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    Have Researchers Finally Figured Out Crohn's Disease?


    Jefferson Adams
    Image Caption: Photo: CC--Bilal Kamoon

    Celiac.com 10/24/2016 - A team of researchers led by Mahmoud A Ghannoum, PhD, professor and director of the Center for Medical Mycology at Case Western Reserve and University Hospitals Cleveland Medical Center, has made a breakthrough in understanding Crohn's disease.


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    The researchers were the first to document the role of a fungus in the human gut as playing a major role in Crohn's disease. As part of their efforts, their research team assessed the mycobiome and bacteriome of patients with Crohn's disease, their Crohn's-free first degree relatives in 9 families in northern France and Belgium, and in Crohn's-free individuals from 4 families in the same region.

    For their study, the team analyzed fecal samples from 20 Crohn's patients, and from 28 Crohn's-free patients from nine families, and of 21 Crohn's-free patients from four nearby families. The team found that people with Crohn's disease showed strong fungal-bacterial interaction. Specifically, in Crohn's, two bacteria, Escherichia coli and Serratia marcescens, acted in unison with the fungus Candida tropicalis.

    Family members with Crohn's showed substantially higher numbers of all three microbes, as compared to their healthy relatives, suggesting co-action between the bacteria and fungus in the gut. The team's lab tests confirmed that the three work together by E. coli cells fusing to the fungal cells, while S. marcescens acts as a bridge to connect the microbes. This produces what is called a biofilm, a thin, slimy layer of microorganisms that, among other things, coats part of the intestinal tract, triggering the inflammation seen in Crohn's disease.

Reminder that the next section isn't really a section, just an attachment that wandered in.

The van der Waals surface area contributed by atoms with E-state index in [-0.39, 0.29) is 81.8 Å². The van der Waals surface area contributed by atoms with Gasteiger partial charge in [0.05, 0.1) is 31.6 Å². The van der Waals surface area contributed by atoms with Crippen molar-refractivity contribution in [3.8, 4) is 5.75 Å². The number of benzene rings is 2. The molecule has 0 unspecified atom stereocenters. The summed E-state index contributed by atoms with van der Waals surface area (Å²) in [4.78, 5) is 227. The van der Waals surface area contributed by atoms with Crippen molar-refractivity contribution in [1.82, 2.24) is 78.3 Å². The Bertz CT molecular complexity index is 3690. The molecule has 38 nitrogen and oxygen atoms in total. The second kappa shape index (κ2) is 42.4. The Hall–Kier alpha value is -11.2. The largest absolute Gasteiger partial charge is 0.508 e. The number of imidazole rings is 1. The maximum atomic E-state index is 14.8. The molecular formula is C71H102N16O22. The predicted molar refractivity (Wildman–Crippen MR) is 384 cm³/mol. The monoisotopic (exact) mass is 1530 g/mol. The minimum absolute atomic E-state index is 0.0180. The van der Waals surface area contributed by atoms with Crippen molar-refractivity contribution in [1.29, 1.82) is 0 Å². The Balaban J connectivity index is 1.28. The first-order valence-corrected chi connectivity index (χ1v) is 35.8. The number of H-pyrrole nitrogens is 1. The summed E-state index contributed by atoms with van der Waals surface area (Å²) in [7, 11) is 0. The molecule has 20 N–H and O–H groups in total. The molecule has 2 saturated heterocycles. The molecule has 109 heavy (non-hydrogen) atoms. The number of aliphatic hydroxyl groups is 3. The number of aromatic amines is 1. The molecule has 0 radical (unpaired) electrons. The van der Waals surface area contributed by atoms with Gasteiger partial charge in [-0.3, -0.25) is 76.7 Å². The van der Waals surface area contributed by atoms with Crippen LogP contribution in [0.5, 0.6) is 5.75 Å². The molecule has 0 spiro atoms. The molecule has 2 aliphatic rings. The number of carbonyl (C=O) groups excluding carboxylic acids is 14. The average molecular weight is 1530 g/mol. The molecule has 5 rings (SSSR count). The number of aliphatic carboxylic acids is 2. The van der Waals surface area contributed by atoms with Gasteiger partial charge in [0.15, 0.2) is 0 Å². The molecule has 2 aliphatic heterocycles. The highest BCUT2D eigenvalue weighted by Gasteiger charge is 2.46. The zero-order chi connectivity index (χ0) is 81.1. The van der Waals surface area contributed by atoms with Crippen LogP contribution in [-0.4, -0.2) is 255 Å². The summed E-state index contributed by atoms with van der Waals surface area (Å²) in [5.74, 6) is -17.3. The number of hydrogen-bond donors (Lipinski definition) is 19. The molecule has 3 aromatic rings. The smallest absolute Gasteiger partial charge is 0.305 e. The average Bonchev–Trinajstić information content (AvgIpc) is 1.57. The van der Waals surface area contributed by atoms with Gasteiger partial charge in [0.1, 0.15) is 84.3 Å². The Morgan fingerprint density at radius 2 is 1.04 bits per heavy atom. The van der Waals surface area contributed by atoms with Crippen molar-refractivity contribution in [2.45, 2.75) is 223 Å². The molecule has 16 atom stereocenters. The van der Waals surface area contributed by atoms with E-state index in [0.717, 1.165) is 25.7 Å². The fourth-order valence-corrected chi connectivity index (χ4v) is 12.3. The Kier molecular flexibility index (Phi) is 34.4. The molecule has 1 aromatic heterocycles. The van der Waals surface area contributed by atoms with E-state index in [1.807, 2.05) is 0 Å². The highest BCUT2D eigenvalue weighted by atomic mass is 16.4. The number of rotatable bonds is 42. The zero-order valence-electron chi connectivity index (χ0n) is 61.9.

Researchers had previously found the fungus in mice with Crohn's, but this is the first time any fungus has been linked to Crohn's in humans. The study is also the first to document S. marcescens as a main factor in Crohn's.

    The team also found that Crohn's patients suffer from substantially reduced numbers of beneficial bacteria, which corroborated earlier study findings. These findings could lead to helpful new treatment approaches to the traditionally stubborn condition that is Crohn's disease.

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  • About Me

    Jefferson Adams is a freelance writer living in San Francisco. He has covered Health News for Examiner.com, and provided health and medical content for Sharecare.com. His work has appeared in Antioch Review, Blue Mesa Review, CALIBAN, Hayden's Ferry Review, Huffington Post, the Mississippi Review, and Slate, among others.

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